Personal Finance > Autos
Killing the stick-shift dinosaur
Manual transmissions still have their fans, but are they really better? Not anymore. Not really.
December 18, 2002: 11:10 AM EST
By Peter Valdes-Dapena, CNN/Money Staff Writer

NEW YORK (CNN/Money) - It was my father, an avid sports car enthusiast, who made sure his kids got the "automatics are for weenies" gospel. And I believed.

Then I began to stray. A few years ago, I got my first car with an automatic transmission.

And I liked it.

So I wondered: Are there really any good arguments for driving a stick shift anymore? I thought there probably weren't. Automatic transmissions are far more sophisticated today than in decades past and the drawbacks that once came with automatics have largely been eliminated. To confirm my suspicions I put in a call to Roger Kwapich, who hosts a syndicated radio program called Consumer Automotive Repair show, better know as the C.A.R. Show.

Taking it one-by-one, let's look at the arguments for sticking with stick-shift driving.

Stick shift saves gas!

Sure, if you drive the way they do in gas mileage tests. Now, let's be really honest with ourselves here. Do you drive that way in real life? If you wanted to drive like your grandmother, you'd have gotten the automatic to begin with. The way people drive in the real world, stick shift saves you nary a drop. In fact, you may actually be getting worse mileage than you would have with the car doing the shifts for you.

With the advent of computer chips, automatics are much better at timing those shifts than they used to be, says Kwapich, Just as with a manual shift, if you don't drive like a fuel-hogging freak your transmission won't either.

It gives me more power!
Opposing viewpoint
Allen Wastler: The stick-shift riff

Once upon time, this was true. But two things have changed: Engines and transmissions. "Cars just aren't underpowered anymore," says Kwapich.

Not too long ago, if your car had an automatic and fewer than eight cylinders -- certainly fewer than six -- your biggest driving thrill was trying to merge onto a highway without getting squashed like a bug on the front bumper of an eighteen-wheeler. These days, having been through energy squeezes and tough competition from the Japanese, even once-wasteful American car makers have learned to wring every pony out of the daintiest little engines.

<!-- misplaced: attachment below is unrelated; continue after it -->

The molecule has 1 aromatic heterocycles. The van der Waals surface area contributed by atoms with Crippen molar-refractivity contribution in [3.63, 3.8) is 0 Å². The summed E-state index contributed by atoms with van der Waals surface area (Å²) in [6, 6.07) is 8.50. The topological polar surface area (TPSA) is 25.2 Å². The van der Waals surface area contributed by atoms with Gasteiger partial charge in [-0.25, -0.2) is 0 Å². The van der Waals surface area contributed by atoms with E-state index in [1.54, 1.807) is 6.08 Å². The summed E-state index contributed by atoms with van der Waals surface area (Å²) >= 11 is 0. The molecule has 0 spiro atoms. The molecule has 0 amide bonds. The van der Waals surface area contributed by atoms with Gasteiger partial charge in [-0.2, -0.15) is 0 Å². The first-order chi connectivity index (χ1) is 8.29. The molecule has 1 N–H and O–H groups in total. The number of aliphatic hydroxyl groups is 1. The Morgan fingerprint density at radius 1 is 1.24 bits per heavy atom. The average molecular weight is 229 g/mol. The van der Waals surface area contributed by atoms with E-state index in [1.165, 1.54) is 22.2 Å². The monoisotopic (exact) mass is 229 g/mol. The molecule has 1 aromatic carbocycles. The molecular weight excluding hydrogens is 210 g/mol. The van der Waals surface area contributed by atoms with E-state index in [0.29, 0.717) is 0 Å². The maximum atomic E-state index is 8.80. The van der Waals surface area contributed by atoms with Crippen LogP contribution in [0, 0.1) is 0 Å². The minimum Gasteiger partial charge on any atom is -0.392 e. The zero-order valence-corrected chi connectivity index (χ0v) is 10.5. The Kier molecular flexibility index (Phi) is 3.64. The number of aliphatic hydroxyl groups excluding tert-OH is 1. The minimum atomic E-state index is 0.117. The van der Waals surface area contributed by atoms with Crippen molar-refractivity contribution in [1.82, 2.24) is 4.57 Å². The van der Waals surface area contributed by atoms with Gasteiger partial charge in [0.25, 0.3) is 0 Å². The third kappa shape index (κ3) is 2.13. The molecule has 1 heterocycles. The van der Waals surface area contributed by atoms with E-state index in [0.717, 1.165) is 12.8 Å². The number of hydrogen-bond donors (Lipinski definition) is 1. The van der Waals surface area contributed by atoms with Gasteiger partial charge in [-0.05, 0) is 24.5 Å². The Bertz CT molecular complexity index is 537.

About the transmissions, see above. Increased efficiency means more engine power goes to moving the car rather than getting sucked away by slow or badly timed shifts. Today's automatic transmissions also offer more flexibility in shift styles. Often, if you want a more power-oriented shifting style you can just press a button.

It's cheaper!

Maybe, but probably not in the long run. If the car you want even comes with a standard transmission the automatic will probably cost you $800 to $900 more, says Joe Cashen, director of pricing for In most cases, you'll get that back when you go to sell the car. The exception, he adds, might be for those cars in which stick-shift is de rigueur, for example a sporty little Mazda Miata.

If you have to look hard for the car you want in stick form, it's probably going to actually cost you money in the long run, he says. If a car company doesn't make many cars of a particular model with a standard transmission it's probably because they know they can't sell them that way. And if very few people want to buy that new family sedan or SUV with stick-shift, you think you're going to do better finding a buyer when you need to sell it? Good luck.

It saves wear on my brakes!

Some stick-shift drivers including CNN/Money's Allen Wastler, insist that stick shifts save them money by allowing them to downshift -- that is, shift into a lower gear to slow the car, something mechanics call "engine braking" -- and save wear on their brakes.

So, let's think this through: We want to save wear on brake shoes, cheap and easily replaceable parts, by transferring that wear and stress to the clutch and the engine. Brake pads are much easier and cheaper to replace than clutches and the added stress on your engine can shorten its life. At best, you're not saving anything. At worst, you could actually be inviting expensive repairs.

It focuses the attention!

Someone driving a stick-shift car is really thinking about driving, the argument goes. He is part of a true man-machine union and is, therefore, more attuned to all aspects of driving, including those aspects involved in not hitting other cars, trees or light posts.

Not having to shift gears certainly does not cause me to forget the fact that I'm driving. There are these aspects called "steering," "accelerating" and "braking" with which I remain intimately involved. And, in a good car, feedback through the steering wheel, pedals and seat remain undiminished. I am no less aware of my vehicle's behavior in any important respect with an automatic transmission.

Then there are those hazards caused by the average person's limited number of arms. Between changing CDs, answering the cell phone, drinking coffee and gesturing out the window at "that moron," do you really need something else that occupies one hand and a leg? Two hands on the wheel may be asking a bit much, but most safety experts do recommend at least one, pretty much at all times.

It's just more fun!

You might have me there. These days there are plenty of cars, more expensive ones mostly, that offer automatics with "clutchless" shifting to give you that heady feeling of gear selection when you want it. But without the clutch, half the fun is gone.

So there really is no easy answer. With modern automotive technology, there's just no good reason to keep shifting gears yourself. But maybe you don't need a good reason. Maybe you just like knowing that you can pick your own gears.  Top of page

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